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Bengals Left Shaking Their Heads As NFL’s No-Contest Decision Hurts Cincinnati

On Friday, the NFL approved the plan for handling the Bills-Bengals no-contest. In the process, Cincinnati got the short end of the stick.

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On Friday morning, the NFL owners approved the plan to move forward after canceling last Monday’s Bengals-Bills game in Cincinnati. The main issues presented were navigating two of the top three teams in the AFC playing one less game than any other team in the conference. The NFL decided to seed based on win percentage, as is standard in the rule book under these circumstances, and to introduce neutral site possibilities for potential AFC Championship matchups that feature any of the three teams affected. Additionally, the league decided that, if the Bengals and Ravens finish with the same number of wins, a coin toss would determine who got home-field advantage if those teams matched up in the first round.

Understandably, many in the Bengals organization were not happy about the outcome of the ruling. Katie Blackburn, the Bengals’ Executive Vice President and a member of the Competition Committee, urged the league that the ruling, this late in the season, was unfair and could introduce bias. When asked by reporters how he felt about the changes, Zac Taylor seemed similarly perturbed, stating, “There are positives for a lot of teams and negatives for us.” Even running back Joe Mixon got in on the fun, tweeting on Thursday night a screenshot of the NFL’s rulebook for this situation and how the arbitrary introduction of coin tosses and neutral sites shows up nowhere in the official plan the league is supposed to have in place.

The Bengals Were Given The AFC North In Name Only

Many initial reactions seemed to think the Bengals were major beneficiaries. After all, they have now mathematically clinched their second straight AFC North title, and seeing as how many believed they would lose to the Bills, this was better than that situation. No doubt that the league is currently printing and shipping the “2022 AFC North Champion” t-shirts and hats to Cincinnati as I type this, but I doubt they will get broken out of the box until they handle business against Baltimore on Sunday. The main problem that comes with the coin flip is that there is still a possibility that they do not benefit from the main benefit of winning your division: hosting a playoff game.

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While this issue would be negated with a win over Baltimore on Sunday, the fact that the Bengals could be given the AFC North championship but still have to play on the road in Baltimore in round one is ludicrous and arbitrary. One of the reasons the NFL decided to make this ruling is because the Ravens will have swept the Bengals if they won in Week Eighteen and thus should have a chance for the North title. However, that negates the fact that the Bengals could have clinched the title on Monday night anyways, making this year’s AFC North title only good for a t-shirt, a harder 2023 schedule, and a worse draft pick.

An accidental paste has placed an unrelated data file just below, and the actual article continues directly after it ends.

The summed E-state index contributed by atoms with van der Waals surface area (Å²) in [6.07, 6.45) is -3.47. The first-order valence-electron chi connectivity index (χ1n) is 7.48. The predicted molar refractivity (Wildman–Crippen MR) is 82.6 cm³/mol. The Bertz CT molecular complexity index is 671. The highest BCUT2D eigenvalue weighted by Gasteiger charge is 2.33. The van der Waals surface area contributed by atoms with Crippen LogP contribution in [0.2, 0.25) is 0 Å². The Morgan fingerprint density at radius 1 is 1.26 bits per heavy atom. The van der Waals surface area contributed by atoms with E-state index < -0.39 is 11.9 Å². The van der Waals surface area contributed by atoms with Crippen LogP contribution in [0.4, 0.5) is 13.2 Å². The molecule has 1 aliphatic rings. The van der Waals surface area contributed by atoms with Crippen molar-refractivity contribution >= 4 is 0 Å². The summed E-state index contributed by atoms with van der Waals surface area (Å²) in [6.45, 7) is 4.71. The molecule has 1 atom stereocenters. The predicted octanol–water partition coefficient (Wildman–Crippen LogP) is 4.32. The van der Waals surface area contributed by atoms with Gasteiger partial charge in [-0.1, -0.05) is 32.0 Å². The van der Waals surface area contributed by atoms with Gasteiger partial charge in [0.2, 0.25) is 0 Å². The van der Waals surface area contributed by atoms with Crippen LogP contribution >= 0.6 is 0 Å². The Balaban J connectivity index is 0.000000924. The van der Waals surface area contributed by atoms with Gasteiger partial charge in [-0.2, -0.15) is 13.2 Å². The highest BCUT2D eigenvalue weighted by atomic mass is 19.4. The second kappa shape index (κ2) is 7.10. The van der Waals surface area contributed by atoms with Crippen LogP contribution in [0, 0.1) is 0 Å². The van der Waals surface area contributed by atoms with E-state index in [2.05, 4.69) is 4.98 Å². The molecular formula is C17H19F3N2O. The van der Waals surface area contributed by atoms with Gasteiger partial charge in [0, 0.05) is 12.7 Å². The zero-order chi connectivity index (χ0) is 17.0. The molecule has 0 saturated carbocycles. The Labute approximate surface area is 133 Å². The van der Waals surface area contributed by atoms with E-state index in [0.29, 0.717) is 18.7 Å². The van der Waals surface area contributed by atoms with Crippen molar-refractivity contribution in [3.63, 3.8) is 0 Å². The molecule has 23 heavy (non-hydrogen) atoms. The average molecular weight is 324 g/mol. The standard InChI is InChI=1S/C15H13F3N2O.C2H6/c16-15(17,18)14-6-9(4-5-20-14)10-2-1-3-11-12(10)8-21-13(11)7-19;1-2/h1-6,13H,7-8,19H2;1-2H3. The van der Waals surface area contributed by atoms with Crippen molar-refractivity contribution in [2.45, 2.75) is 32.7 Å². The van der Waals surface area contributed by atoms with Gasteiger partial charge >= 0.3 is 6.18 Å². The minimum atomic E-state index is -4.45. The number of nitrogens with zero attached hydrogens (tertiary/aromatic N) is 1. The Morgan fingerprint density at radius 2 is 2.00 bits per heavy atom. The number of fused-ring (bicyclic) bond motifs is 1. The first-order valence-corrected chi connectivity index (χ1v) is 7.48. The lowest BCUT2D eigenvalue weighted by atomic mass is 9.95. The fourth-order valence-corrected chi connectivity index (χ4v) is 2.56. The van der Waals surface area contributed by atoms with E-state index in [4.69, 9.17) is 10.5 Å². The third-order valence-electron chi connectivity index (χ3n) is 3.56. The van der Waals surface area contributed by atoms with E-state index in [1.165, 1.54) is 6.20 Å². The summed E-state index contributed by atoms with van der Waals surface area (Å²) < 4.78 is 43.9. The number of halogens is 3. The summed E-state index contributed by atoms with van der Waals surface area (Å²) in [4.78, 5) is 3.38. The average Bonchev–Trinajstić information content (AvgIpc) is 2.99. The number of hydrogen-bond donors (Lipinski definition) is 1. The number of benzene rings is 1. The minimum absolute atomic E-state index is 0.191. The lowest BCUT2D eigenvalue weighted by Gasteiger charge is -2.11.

No-Contest Decision Gives the Bengals Plenty Of Negatives, Not Many Positives

While the coin-flip decision accounts for the fact that the Bengals could have lost to the Bills, the Bengals do not receive any benefits to account for the fact that they could have won. Going into Monday Night Football, Cincinnati controlled their destiny for the second seed in the AFC, meaning they would not have to leave Paycor Stadium until the AFC Championship. Now, if the Bills and Bengals matched up in the Divisional Round, Buffalo would host that game unless they lose to the Patriots in Week Eighteen. Would this potential game be subject to a coin toss, like Cincinnati and Baltimore would be? No, as the league decided that would be “too much of a logistical issue.”

The Bengals worked hard to put themselves into position to host multiple playoff games, winning seven straight games between Halloween and New Year’s Day to put themselves in position to claim the AFC’s top seed. Now, that is no longer a possibility. While losing out on the top seed is unfortunate, it is not the main grievance that the Bengals have with the ruling. Instead, they are annoyed that they were essentially given a loss for the Bills game when they came out firing. No doubt Cincinnati will use this disrespect as another chip on their shoulder for the postseason, and that might be the best thing for this team. After all, it worked out pretty well last year.

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